I say synchronistic because I have this urgent dream to visit all our National Parks, not just the ones I return to again and again. And Tempest Williams came to share her new book, The Hour of Land: A Personal Topography of America’s National Parks, described by publisher Sarah Crichton Books/Farrar, Straus and Giroux as “a literary celebration of our national parks, an exploration of what they mean to us and what we mean to them… Part memoir, part natural history, and part social critique, The Hour of Land is a meditation and a manifesto on why wild lands matter to the soul of America.”

Among the impassioned essays in this book are photographs from Lee Friedlander to Sally Mann to Sebastião Salgado.

It was a special, and I mean special, event co-sponsored by Village Books and North Cascades Institute.

I’m not sure how to attribute the following quotes, which I took from VB’s and NCI’s websites. I believe they are Tempest Williams’s own words and possibly appear on her book jacket.

“For years, America’s national parks have provided public breathing spaces in a world in which such spaces are steadily disappearing.”

“By definition, our national parks in all their particularity and peculiarity show us as much about ourselves as the landscapes they honor and protect. They can be seen as holograms of an America born of shadow and light; dimensional; full of contradictions and complexities. Our dreams, our generosities, our cruelties and crimes are absorbed into these parks like water.”

From beginning to end, Tempest Williams, her vivid language and her presence, transported me. Several times I was brought to tears, listening to her experiences. One story, which is narrated in her book, she described a visit to Yellowstone’s Lamar Valley with her husband. While there, this is what they witnessed:

“A silhouette of coyotes feasting on a bison carcass, surrounded by bald eagles and ravens, appeared in our binoculars. As the light grew stronger the coyotes became nervous and left. The eagles flew. The ravens vanished. A large gray wolf entered.

Morning light illuminated the bison body, now more bones than flesh. We watched the wolf disappear into a red cavern of ribs. He emerged stained. In the several hours we watched, the wolf’s stomach expanded with each mouthful of bison ripped from the scaffolding of bones until he stopped eating, looked over his shoulder, sniffed, and walked back into the woods.

At dusk, we returned to the Lamar Valley. We wondered whether the wolves might be back on the carcass. Instead, two coyotes were picking on the bones covered by a buffalo robe. The coyotes disappeared into the the shadows with the last light of day.

An indigo sky deepened. A mile away, a herd of a hundred bison or more grazed unconcerned. Seven left and walked single file toward the remains of the mother bison. They circled her twice, sniffed her, nudged her body, and tightened their circle as they lowered their heads. They stayed with her until twilight. Then the bison left as they came, walking single file back toward the herd–save one lone bull who stayed behind.”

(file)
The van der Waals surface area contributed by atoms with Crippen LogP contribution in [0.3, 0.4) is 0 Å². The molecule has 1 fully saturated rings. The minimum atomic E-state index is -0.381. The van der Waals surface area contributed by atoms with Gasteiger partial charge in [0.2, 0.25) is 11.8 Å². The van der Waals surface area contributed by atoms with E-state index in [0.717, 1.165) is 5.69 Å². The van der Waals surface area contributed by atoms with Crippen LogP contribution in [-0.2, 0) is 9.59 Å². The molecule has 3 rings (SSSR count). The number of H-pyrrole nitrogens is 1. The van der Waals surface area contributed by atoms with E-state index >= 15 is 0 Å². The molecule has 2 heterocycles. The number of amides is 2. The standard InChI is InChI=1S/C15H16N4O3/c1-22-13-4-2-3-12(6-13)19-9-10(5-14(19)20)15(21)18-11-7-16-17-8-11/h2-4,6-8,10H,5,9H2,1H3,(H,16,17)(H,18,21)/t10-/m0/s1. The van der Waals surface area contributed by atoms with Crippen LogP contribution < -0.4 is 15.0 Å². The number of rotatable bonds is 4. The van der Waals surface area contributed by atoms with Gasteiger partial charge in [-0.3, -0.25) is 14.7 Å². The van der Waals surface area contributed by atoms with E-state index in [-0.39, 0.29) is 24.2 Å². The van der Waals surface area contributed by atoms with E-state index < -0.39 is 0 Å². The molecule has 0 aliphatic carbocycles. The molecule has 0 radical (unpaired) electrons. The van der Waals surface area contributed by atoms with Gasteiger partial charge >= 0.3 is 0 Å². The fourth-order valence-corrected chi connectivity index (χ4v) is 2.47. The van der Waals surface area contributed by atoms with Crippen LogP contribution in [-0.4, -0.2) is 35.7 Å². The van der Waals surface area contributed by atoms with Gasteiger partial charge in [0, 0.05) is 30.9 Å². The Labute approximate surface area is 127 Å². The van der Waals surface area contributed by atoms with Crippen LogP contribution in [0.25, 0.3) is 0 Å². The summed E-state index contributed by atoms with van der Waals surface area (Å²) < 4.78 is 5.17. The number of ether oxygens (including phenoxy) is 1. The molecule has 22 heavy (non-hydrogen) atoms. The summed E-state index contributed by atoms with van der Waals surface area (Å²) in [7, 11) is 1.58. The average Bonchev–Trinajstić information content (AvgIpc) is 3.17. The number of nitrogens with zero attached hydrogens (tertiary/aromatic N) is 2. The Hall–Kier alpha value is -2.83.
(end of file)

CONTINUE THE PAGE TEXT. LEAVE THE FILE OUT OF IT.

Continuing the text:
Her conclusion? “We are not the only creatures on this plant who love.”

“We are” she said, “but one species among many.”

Raven, Joshua Tree National Park

Raven, Joshua Tree National Park. Photo © Jane Alynn.

“Humility is born in wilderness,” she said. The lesson, of course, is that we must be good stewards and preserve what we can of the wild.

Jumbo Rocks, Joshua Tree National Park

Jumbo Rocks, Joshua Tree National Park. Photo © Jane Alynn.

Split Rock, Joshua Tree National Park

Split Rock, Joshua Tree National Park. Photo © Jane Alynn.

Several moments of silence followed her closing words. A bow to the power of her message. . . and to the truth of it.

“Nature,” she said, “is the pathway to peace.”

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Tulista Gallery, Sidney, BC

“Art Across the Water” exhibit at the Tulista Gallery in Sidney, BC

I’m just now back from a spectacular four days in Sidney, British Columbia, sister city to Anacortes. The primary purpose of this trip was to attend the art exhibition, “Art Across the Water,” at Tulista Gallery, a show that included one of my photographs, and to go to the opening reception for the show which was held at the amazing Shaw Ocean Discovery Centre/Aquarium of the Salish Sea. All those orphic and beautiful creatures on display are residents of the adjacent waters of the Salish Sea.

The town of Sidney is a small, vibrant seaside town located on the east coast of the Saanich Peninsula, a long promontory north of Victoria, B.C. that has become known as the “Provence” of Vancouver Island. I was so smitten with the place and time was so short that all I wanted to do was be there, unencumbered by camera, fully present in the town to experience its visual beauty, cultural vibe, and friendliness. So, other than a few quick digital images I made no film-based photographs. Here’s a glimpse:

Beacon Wharf Fish Market, Sidney, BC

Beacon Wharf Fish Market in Sidney, BC

Hungry seal at the Beacon Wharf Fish Market, Sidney, BC

Hungry seal at the Beacon Wharf Fish Market, Sidney, BC

Public art along Sidney’s waterfront walkway provides, like punctuation, stopping places for the eye and mind. Here is a sampling:

Jake James's Pirate sculpture

Jake James’s “Pirate” sculpture, Sidney, BC

Michael Robb's Ponticus sculpture in Sidney, BC

Michael Robb’s “Ponticus” sculpture, Sidney, BC

Sculpture in Beacon Park, Sidney, BC

Unknown artist’s sculpture in Beacon Park, Sidney, BC

Louis-Marc Simard’s “The Muse,” Sidney, BC